So why would we want to appear smaller than we are? Here’s a couple of thought starters:

Service – it is implicit that service is better when dealing directly with a small group of people rather than a faceless corporation

Trust – Smaller companies are way more dependent on you as a customer. You matter more, so you can trust the fact that they will do all they can to keep you.

Underdog – People love to support the up and comer. The person having a real go. Being small should be embraced and leveraged. Often this might be the only reason people do business with you.

So in the spirit of small = good, here’s the startup blog top 10 list of how to act small. Regardless of our actual revenue:

  1. Have personal contact details of team members on your website. Email, Skype cell phone.
  2. Remove pointless gatekeepers from your office who insulate hierarchy members from real customers
  3. Use real language in all written forms of communication. Use a human voice not corporate PR brochure parlance.
  4. Be honest when you stuff up. Admit it openly and quickly. Don’t make decisions based on repercussions, but on what’s right.
  5. Write terms and conditions (if you must have them) in a language anyone could understand
  6. Never call your audience your target. Business is is not skeet shooting, it is about delighting. You are performing for an audience, who can get up and leave at any time…. or even throw rotten tomatoes.
  7. Give responsibility to individuals not committees. Give them decision authority. It’ll get done quicker and better.
  8. Don’t gag your people. Allow anyone to comment on the company and what’s happening. It’ll be the best research you can ever do to find out what’s really going on in your company. No ships will be sunk.
  9. Have a policy of common sense. Not written manuals no employee will ever read.
  10. Say, “Yes we are only a small company…. and here’s why we are better…”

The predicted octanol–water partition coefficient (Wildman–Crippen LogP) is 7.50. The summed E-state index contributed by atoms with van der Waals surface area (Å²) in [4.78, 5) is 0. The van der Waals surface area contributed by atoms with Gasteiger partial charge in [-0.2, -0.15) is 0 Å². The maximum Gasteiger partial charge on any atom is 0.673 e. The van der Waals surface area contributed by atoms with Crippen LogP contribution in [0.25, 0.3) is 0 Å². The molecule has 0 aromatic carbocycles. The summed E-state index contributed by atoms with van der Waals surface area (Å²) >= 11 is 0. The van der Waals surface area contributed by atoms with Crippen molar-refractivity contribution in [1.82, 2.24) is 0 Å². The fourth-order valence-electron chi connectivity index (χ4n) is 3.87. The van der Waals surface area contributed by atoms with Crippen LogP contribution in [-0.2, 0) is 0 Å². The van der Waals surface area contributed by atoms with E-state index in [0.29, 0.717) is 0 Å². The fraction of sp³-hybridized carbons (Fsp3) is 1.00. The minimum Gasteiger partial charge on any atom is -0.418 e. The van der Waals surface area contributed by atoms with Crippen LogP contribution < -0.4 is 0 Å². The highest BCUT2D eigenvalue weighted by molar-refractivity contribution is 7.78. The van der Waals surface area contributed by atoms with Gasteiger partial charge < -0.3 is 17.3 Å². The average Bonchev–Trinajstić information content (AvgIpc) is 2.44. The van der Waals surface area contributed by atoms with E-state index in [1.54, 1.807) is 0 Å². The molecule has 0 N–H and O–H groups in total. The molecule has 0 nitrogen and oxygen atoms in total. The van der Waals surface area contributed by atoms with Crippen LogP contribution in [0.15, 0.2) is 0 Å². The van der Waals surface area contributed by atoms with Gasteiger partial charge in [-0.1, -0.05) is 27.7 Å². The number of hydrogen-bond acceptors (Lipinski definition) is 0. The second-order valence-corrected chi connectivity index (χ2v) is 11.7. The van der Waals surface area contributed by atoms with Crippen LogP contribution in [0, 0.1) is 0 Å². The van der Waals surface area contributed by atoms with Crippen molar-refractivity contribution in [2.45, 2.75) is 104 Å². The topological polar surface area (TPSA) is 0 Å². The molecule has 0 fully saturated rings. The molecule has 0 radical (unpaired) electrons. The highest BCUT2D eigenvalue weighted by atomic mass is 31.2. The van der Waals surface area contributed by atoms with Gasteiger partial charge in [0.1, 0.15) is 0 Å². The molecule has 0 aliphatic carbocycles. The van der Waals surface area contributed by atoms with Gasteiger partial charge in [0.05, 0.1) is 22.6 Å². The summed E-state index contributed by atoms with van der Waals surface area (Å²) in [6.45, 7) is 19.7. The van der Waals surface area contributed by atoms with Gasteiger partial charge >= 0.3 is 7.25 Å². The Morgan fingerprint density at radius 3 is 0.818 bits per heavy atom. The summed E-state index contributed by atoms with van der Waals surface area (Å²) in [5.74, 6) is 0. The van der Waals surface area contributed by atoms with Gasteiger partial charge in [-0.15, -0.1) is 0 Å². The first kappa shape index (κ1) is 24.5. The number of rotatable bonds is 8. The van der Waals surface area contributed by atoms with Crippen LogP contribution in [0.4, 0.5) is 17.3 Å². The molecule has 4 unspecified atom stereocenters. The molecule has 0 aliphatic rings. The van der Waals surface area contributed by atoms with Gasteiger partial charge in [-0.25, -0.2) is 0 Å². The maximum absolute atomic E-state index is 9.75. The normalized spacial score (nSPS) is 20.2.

My new startup

I’m launching a new startup. For those who don’t know about it here are some of the key points:

  • The brand extension comes from an already successful enterprise
  • The partnership & legal agreements were entered into over a year ago
  • The idea is not an original one, rather a new execution of a proven formula
  • We didn’t pitch the idea or ask for permission, we just did it
  • It’s a brand extension
  • It’s a self funded project with no external capital. But we wont have ownership
  • We will give away the corporation, once it is cash flow positive
  • It’s a very long lead project
  • It wont be cash flow positive for more than 20 years
  • Estimated cost of the project is around $500K
  • We do expect to however, to yield emotional & community benefits very early after launch
  • It’s an industry we’ve never worked in before, but have a natural flair for it
  • Some of the product development will be outsourced to 3rd parties
  • Outsourcing will occur in 3 large segments of up to 6 years each
  • The most important product development will be done in house
  • There wont be any major advertising, brand awareness will be driven through family & friends
  • We already know it’s unique, but wont require any intellectual property protection
  • However, major security measures will be taken to protect the asset, especially in the incubation phase

My new startup is my baby due January 25th, and it’s the most exciting one I’ve ever been involved in. We’re involved in more startups than we think…

Startup Blog says: Let’s not define ourselves by what we own, but the cool stuff we do.


Startup School – 1 seat left

I’m very excited that Startup School Melbourne is this weekend. We still have a single seat left which is currently being warmed by this guy….

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But we’d love to replace him with you. And if you need any more convincing then I’m pretty sure I’ll have done the job once you finish reading this blog entry.

Firstly – here’s a list of topics we’ll be covering in detail:

  • Idea Generating
  • Creativity in business. Creative thinking
  • Raising Capital
  • Art of Pitching
  • Legal tips, shortcuts and administration
  • Successful outsourcing (digital & production)